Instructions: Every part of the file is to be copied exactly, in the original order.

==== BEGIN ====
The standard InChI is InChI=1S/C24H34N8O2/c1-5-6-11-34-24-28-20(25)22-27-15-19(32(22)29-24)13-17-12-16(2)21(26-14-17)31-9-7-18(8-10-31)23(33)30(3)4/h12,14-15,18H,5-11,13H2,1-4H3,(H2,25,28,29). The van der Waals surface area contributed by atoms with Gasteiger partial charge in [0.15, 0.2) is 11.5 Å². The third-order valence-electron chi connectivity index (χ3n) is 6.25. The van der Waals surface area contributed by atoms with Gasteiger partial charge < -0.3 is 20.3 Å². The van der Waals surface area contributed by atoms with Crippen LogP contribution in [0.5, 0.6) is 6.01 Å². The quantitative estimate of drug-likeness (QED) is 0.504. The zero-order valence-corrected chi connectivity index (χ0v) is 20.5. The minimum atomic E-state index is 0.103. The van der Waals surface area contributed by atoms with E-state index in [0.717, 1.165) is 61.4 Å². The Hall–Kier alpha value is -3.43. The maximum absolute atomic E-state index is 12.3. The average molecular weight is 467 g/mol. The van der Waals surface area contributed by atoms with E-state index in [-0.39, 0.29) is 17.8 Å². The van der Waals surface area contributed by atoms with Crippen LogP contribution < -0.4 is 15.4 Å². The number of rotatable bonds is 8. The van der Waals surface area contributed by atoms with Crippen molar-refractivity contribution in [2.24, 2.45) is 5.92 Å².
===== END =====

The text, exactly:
The standard InChI is InChI=1S/C24H34N8O2/c1-5-6-11-34-24-28-20(25)22-27-15-19(32(22)29-24)13-17-12-16(2)21(26-14-17)31-9-7-18(8-10-31)23(33)30(3)4/h12,14-15,18H,5-11,13H2,1-4H3,(H2,25,28,29). The van der Waals surface area contributed by atoms with Gasteiger partial charge in [0.15, 0.2) is 11.5 Å². The third-order valence-electron chi connectivity index (χ3n) is 6.25. The van der Waals surface area contributed by atoms with Gasteiger partial charge < -0.3 is 20.3 Å². The van der Waals surface area contributed by atoms with Crippen LogP contribution in [0.5, 0.6) is 6.01 Å². The quantitative estimate of drug-likeness (QED) is 0.504. The zero-order valence-corrected chi connectivity index (χ0v) is 20.5. The minimum atomic E-state index is 0.103. The van der Waals surface area contributed by atoms with E-state index in [0.717, 1.165) is 61.4 Å². The Hall–Kier alpha value is -3.43. The maximum absolute atomic E-state index is 12.3. The average molecular weight is 467 g/mol. The van der Waals surface area contributed by atoms with E-state index in [-0.39, 0.29) is 17.8 Å². The van der Waals surface area contributed by atoms with Crippen LogP contribution < -0.4 is 15.4 Å². The number of rotatable bonds is 8. The van der Waals surface area contributed by atoms with Crippen molar-refractivity contribution in [2.24, 2.45) is 5.92 Å².